The cigarette burned and the ash crawled slowly along the white paper. She saw this and watched the grey flakes grow. She knew it wouldn’t take long. She kept quiet. The car swerved violently to the right. His attention had snapped. He panicked. Using his palm, he scuffed the burnt patch on his jeans. She imagined that the ash would have burned through. And it had. She sat still with her lips pursed together. He mumbled and cursed under his breath, wound the window down and threw the cigarette out.
“This. Is all your fault,” he said. “You make me do this. You know you do. You know what you’re doing. Well it stops now. Otherwise you know what’ll happen. And nobody will care. No. Not one. No one cares about you.” The car was still swerving.
“Please what?” He snapped, grabbing her wrist and shaking it violently with each syllable.
“You’re hurting me,” she said. His attention drifted again, this time from the road to her and continued to hold her wrist. He tilted his head.
“Please what?” He was laughing now.
The back wheel pounded. The car braked hard, screeched and the tyres scraped along the gravel. The car was still.
“What the-” He looked in the rear view mirror and then turned to look out of the back windscreen. “Wait there. Don’t move.”
He stepped out of the car, walked off behind and crouched down. She watched him out of the wing mirror. Her eyes were glistening. She could see what had happened. Her face was beginning to crack into what seemed to be a grin.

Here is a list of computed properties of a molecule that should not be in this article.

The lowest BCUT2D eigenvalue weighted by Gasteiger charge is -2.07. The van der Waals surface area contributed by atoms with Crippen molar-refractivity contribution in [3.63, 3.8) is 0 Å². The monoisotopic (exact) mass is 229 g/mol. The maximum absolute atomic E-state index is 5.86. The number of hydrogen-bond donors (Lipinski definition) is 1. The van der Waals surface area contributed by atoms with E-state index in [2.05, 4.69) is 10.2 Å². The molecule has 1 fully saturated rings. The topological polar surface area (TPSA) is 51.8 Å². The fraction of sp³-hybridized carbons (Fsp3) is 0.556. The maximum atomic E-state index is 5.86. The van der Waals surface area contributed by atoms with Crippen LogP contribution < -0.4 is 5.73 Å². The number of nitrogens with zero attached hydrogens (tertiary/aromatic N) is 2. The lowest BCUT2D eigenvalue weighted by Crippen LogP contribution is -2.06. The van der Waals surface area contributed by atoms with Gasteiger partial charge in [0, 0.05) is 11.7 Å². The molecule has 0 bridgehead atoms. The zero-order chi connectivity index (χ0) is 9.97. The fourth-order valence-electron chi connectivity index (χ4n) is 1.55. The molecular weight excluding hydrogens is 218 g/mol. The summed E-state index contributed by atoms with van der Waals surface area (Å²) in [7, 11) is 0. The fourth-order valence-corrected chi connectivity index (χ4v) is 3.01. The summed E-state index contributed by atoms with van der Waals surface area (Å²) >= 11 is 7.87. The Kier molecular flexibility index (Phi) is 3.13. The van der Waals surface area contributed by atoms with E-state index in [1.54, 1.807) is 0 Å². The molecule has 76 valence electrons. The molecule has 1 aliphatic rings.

“It’s a cat. I’ve hit a cat. What do I, what do we-? It has a collar. And it’s still alive. I think. Is there a vet? We can ring the people on its collar. Phone. Where’s my phone? Do you-?”
“Get in” she said. “Get in, now.”
He scrambled into the car seat. His eyes had changed. They were young. She looked at the black smudge on his light blue Levis. She had never felt so much satisfaction in watching his desperation.
“Now, listen to me and do as I say. You’re going to turn the engine on. And you’re going to reverse. You’re going to reverse slowly. And once we’ve reversed enough, we’re going to keep driving. Okay?” He looked at her in disbelief. His mouth opened. He couldn’t speak, he felt sick. His eyes drifted and he nodded. “Turn it on.” His eyes filled as he twisted the key in the ignition. He blinked and a tear fell down his cheek. “Reverse...Slowly. We need to feel it” He shut his eyes tightly and reluctantly moved the gearstick into reverse. The gravel crunched underneath the tyres. The branches and lampposts and little orange dots crept past them on either side. She glared into the wing mirror. The cat was black, except for its paws, they were white. She thought it would be a lovely family cat, if it was hers she might have called it Socks. She smiled. It was a cold evening, the moon gleamed above them. The car had slowed down a little. The back tyre lifted and dropped, the front tyre lifted and dropped. The crunch of gravel hushed and the engine purred. “Drive,” she said.
Charlottte is a student currently studying English at Sheffield Hallam University. She is 20 and has lived in Sheffield throughout her life. As well as enjoying creative writing at University, she is also a classical pianist.